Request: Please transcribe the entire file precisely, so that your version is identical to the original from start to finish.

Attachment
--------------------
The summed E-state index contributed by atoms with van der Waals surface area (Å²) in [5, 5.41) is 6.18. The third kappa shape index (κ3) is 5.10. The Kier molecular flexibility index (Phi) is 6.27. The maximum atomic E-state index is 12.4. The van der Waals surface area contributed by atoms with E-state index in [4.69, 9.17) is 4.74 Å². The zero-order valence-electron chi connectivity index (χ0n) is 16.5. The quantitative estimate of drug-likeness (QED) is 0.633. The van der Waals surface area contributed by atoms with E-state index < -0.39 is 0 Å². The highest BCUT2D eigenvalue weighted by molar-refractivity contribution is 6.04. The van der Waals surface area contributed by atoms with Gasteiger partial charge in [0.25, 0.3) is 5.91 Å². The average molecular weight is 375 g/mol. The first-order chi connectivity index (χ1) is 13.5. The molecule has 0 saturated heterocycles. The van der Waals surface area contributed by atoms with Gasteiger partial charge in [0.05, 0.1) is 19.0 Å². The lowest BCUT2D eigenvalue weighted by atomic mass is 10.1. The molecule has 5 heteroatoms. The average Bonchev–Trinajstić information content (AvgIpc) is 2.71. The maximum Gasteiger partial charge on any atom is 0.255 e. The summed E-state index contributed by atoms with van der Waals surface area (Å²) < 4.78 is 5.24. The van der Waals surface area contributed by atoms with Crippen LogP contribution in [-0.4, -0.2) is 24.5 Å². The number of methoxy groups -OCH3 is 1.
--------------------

The summed E-state index contributed by atoms with van der Waals surface area (Å²) in [5, 5.41) is 6.18. The third kappa shape index (κ3) is 5.10. The Kier molecular flexibility index (Phi) is 6.27. The maximum atomic E-state index is 12.4. The van der Waals surface area contributed by atoms with E-state index in [4.69, 9.17) is 4.74 Å². The zero-order valence-electron chi connectivity index (χ0n) is 16.5. The quantitative estimate of drug-likeness (QED) is 0.633. The van der Waals surface area contributed by atoms with E-state index < -0.39 is 0 Å². The highest BCUT2D eigenvalue weighted by molar-refractivity contribution is 6.04. The van der Waals surface area contributed by atoms with Gasteiger partial charge in [0.25, 0.3) is 5.91 Å². The average molecular weight is 375 g/mol. The first-order chi connectivity index (χ1) is 13.5. The molecule has 0 saturated heterocycles. The van der Waals surface area contributed by atoms with Gasteiger partial charge in [0.05, 0.1) is 19.0 Å². The lowest BCUT2D eigenvalue weighted by atomic mass is 10.1. The molecule has 5 heteroatoms. The average Bonchev–Trinajstić information content (AvgIpc) is 2.71. The maximum Gasteiger partial charge on any atom is 0.255 e. The summed E-state index contributed by atoms with van der Waals surface area (Å²) < 4.78 is 5.24. The van der Waals surface area contributed by atoms with Crippen LogP contribution in [-0.4, -0.2) is 24.5 Å². The number of methoxy groups -OCH3 is 1.